Hubble Service Call Launch May Be Moved Up

In what is planned to be the last space shuttle flight to the Hubble Space Telescope, NASA is planning to move the launch to May 11 to avoid a conflicting military launch at Cape Canaveral.

The launch for NASA's latest mission to the Hubble Space Telescope may be moved up by a day, NASA officials said April 23. Instead of the scheduled May 12 launch, the trip to the Hubble is likely to go off on May 11 to avoid a conflicting military launch at Cape Canaveral.
The earlier date gives the space shuttle Atlantis a three-day window for the launch before having to delay until to May 22 due to the conflict with the military operation. NASA said a final decision on the earlier launch will be made next week.
"I feel fairly confident that we can make a May 11 launch date," LeRoy Cain, NASA's deputy shuttle program manager, told reporters during a briefing.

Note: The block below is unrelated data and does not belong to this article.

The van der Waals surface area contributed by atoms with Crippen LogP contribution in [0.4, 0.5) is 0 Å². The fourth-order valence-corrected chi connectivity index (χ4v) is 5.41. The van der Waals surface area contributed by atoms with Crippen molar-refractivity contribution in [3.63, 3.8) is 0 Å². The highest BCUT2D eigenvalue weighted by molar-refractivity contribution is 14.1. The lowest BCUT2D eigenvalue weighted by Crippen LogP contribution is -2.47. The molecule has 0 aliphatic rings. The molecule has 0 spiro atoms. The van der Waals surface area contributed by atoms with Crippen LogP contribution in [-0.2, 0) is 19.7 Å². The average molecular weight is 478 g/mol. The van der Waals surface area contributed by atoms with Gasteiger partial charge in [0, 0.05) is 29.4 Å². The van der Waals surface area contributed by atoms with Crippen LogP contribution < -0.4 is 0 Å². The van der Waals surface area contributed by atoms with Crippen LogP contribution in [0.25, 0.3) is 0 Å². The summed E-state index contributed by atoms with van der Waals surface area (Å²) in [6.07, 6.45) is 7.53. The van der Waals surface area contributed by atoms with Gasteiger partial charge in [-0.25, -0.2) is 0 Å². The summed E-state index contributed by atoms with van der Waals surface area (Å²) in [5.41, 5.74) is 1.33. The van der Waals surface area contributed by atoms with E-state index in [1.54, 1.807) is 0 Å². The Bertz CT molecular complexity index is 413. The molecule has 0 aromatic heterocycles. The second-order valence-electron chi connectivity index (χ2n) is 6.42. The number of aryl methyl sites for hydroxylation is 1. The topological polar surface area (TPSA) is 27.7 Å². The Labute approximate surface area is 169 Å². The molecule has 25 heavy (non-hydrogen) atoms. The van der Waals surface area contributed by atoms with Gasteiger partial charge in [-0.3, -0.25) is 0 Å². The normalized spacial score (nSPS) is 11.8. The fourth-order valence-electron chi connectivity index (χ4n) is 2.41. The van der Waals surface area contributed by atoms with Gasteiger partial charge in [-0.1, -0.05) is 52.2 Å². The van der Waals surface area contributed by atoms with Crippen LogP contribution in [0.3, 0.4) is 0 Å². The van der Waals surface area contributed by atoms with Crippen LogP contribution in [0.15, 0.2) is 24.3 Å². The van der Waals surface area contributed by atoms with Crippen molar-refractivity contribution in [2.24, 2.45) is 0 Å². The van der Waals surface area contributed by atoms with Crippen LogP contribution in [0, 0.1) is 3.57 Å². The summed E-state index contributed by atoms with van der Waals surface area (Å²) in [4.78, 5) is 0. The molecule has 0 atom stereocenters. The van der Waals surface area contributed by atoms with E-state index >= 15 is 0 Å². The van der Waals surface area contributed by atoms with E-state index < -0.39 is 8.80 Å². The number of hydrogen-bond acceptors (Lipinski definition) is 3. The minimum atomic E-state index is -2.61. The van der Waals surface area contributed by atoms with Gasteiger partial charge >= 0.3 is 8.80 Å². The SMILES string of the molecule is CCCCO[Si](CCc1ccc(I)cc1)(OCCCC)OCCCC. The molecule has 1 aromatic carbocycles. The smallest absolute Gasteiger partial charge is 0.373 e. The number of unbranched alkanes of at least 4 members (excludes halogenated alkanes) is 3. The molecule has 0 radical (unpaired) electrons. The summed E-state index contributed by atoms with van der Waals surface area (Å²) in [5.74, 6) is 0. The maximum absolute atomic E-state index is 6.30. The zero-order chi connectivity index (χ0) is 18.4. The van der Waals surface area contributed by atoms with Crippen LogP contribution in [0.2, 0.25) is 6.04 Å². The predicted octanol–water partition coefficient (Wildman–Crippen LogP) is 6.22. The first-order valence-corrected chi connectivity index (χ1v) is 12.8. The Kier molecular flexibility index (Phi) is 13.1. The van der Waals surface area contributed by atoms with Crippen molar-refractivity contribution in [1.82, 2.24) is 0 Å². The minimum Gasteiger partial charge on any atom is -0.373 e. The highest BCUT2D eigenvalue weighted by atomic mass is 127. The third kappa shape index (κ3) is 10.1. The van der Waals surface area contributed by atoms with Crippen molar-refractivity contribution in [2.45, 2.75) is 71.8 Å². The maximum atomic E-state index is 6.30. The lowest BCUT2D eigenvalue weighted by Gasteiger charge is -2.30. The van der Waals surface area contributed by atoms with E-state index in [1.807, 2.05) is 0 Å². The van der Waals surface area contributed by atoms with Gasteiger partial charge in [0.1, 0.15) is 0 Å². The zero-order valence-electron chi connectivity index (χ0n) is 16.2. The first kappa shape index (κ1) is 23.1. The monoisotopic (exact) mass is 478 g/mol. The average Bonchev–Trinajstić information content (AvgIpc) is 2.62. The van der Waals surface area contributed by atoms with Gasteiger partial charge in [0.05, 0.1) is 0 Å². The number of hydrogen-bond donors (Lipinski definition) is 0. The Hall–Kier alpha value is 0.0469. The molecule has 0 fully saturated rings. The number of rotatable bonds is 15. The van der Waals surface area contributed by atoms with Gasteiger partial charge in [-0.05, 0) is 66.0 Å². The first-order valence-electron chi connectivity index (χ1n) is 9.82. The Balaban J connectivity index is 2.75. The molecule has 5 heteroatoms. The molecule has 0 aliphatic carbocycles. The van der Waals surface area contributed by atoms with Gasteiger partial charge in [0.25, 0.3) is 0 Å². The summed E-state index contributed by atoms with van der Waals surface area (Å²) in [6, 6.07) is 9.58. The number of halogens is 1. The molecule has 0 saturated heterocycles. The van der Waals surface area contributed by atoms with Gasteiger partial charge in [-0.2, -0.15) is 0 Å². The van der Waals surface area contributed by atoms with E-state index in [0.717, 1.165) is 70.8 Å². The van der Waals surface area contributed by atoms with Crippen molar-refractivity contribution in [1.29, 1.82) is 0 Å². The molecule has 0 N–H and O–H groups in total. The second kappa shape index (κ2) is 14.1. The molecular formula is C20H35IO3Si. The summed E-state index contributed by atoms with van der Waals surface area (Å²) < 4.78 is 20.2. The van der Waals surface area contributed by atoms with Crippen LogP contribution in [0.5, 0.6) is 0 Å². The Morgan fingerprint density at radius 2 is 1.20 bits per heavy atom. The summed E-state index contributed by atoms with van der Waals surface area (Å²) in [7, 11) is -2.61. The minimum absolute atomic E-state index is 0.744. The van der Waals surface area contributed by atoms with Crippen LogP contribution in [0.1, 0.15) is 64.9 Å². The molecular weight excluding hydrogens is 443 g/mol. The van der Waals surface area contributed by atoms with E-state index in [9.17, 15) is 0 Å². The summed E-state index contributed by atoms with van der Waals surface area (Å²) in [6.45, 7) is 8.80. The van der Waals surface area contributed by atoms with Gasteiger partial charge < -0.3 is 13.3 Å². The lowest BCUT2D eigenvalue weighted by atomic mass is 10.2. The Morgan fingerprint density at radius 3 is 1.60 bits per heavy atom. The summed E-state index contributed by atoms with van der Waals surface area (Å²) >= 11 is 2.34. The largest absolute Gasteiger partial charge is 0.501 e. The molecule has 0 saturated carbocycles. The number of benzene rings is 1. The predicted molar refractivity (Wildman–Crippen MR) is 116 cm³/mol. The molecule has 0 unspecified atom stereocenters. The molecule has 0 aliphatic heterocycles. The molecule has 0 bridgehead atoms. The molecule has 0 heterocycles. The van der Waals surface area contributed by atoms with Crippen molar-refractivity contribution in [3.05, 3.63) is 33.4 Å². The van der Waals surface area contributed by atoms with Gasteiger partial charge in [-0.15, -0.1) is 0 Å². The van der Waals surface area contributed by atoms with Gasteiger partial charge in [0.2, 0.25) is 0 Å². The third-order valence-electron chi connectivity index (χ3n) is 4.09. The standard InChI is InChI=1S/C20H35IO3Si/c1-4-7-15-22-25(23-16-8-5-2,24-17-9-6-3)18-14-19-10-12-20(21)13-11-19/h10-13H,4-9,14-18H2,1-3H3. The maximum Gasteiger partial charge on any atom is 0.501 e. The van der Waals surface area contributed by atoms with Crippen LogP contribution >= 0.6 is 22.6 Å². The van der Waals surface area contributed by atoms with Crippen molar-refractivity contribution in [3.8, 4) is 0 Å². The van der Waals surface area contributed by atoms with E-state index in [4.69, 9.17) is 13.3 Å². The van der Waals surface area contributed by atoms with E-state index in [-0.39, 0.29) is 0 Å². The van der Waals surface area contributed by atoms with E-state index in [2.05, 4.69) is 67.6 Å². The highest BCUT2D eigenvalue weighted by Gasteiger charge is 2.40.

The Atlantis and its crew of seven astronauts originally planned to visit the Hubble in October 2008, but the space telescope began to develop glitches in its software. Since the flight was scratched, Hubble has been getting by with a backup computer.
When Atlantis returns to Hubble, astronauts plan five space walks to install various gear and instruments to extend the operational life of the space telescope for at least another five years. The flight will also be the last scheduled mission of the space shuttle to the Hubble.
NASA plans to retire the shuttle fleet in September 2010, and all remaining flights are dedicated to completing the build-out of the International Space Station.